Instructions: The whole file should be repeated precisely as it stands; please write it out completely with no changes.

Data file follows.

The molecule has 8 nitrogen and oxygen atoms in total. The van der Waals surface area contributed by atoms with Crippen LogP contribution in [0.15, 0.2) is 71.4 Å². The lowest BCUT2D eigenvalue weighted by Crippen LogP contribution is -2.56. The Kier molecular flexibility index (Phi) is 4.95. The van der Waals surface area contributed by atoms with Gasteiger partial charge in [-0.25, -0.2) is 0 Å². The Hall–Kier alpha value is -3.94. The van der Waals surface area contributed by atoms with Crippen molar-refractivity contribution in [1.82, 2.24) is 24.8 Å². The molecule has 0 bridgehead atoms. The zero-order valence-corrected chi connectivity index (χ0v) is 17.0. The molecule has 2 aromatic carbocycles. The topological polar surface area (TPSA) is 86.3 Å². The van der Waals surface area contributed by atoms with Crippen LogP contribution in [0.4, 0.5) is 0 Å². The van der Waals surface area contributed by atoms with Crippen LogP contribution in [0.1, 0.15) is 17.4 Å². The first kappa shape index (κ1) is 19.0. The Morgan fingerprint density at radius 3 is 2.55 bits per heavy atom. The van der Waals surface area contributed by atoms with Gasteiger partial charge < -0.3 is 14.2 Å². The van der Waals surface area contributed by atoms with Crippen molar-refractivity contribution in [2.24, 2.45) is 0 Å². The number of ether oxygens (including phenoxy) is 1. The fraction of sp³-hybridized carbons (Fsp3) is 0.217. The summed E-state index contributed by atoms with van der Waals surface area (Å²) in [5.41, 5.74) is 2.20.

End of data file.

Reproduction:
The molecule has 8 nitrogen and oxygen atoms in total. The van der Waals surface area contributed by atoms with Crippen LogP contribution in [0.15, 0.2) is 71.4 Å². The lowest BCUT2D eigenvalue weighted by Crippen LogP contribution is -2.56. The Kier molecular flexibility index (Phi) is 4.95. The van der Waals surface area contributed by atoms with Gasteiger partial charge in [-0.25, -0.2) is 0 Å². The Hall–Kier alpha value is -3.94. The van der Waals surface area contributed by atoms with Crippen molar-refractivity contribution in [1.82, 2.24) is 24.8 Å². The molecule has 0 bridgehead atoms. The zero-order valence-corrected chi connectivity index (χ0v) is 17.0. The molecule has 2 aromatic carbocycles. The topological polar surface area (TPSA) is 86.3 Å². The van der Waals surface area contributed by atoms with Crippen LogP contribution in [0.4, 0.5) is 0 Å². The van der Waals surface area contributed by atoms with Crippen LogP contribution in [0.1, 0.15) is 17.4 Å². The first kappa shape index (κ1) is 19.0. The Morgan fingerprint density at radius 3 is 2.55 bits per heavy atom. The van der Waals surface area contributed by atoms with Gasteiger partial charge < -0.3 is 14.2 Å². The van der Waals surface area contributed by atoms with Crippen molar-refractivity contribution in [2.24, 2.45) is 0 Å². The number of ether oxygens (including phenoxy) is 1. The fraction of sp³-hybridized carbons (Fsp3) is 0.217. The summed E-state index contributed by atoms with van der Waals surface area (Å²) in [5.41, 5.74) is 2.20.